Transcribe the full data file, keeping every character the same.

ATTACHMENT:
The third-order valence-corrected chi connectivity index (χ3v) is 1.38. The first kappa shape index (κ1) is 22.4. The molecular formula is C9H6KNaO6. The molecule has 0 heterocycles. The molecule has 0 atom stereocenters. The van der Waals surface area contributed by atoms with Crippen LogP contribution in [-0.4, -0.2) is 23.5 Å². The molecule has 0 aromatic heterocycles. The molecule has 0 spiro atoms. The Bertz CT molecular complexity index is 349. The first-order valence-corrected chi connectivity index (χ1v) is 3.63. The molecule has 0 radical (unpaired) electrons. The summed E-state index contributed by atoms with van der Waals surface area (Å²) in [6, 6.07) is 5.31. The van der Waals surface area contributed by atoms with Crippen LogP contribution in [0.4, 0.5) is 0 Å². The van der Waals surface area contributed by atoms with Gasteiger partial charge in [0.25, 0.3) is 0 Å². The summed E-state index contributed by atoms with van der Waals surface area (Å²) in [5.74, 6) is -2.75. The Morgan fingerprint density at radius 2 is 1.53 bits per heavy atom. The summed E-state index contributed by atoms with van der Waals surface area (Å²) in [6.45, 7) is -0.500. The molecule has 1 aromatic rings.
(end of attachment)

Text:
The third-order valence-corrected chi connectivity index (χ3v) is 1.38. The first kappa shape index (κ1) is 22.4. The molecular formula is C9H6KNaO6. The molecule has 0 heterocycles. The molecule has 0 atom stereocenters. The van der Waals surface area contributed by atoms with Crippen LogP contribution in [-0.4, -0.2) is 23.5 Å². The molecule has 0 aromatic heterocycles. The molecule has 0 spiro atoms. The Bertz CT molecular complexity index is 349. The first-order valence-corrected chi connectivity index (χ1v) is 3.63. The molecule has 0 radical (unpaired) electrons. The summed E-state index contributed by atoms with van der Waals surface area (Å²) in [6, 6.07) is 5.31. The van der Waals surface area contributed by atoms with Crippen LogP contribution in [0.4, 0.5) is 0 Å². The van der Waals surface area contributed by atoms with Gasteiger partial charge in [0.25, 0.3) is 0 Å². The summed E-state index contributed by atoms with van der Waals surface area (Å²) in [5.74, 6) is -2.75. The Morgan fingerprint density at radius 2 is 1.53 bits per heavy atom. The summed E-state index contributed by atoms with van der Waals surface area (Å²) in [6.45, 7) is -0.500. The molecule has 1 aromatic rings.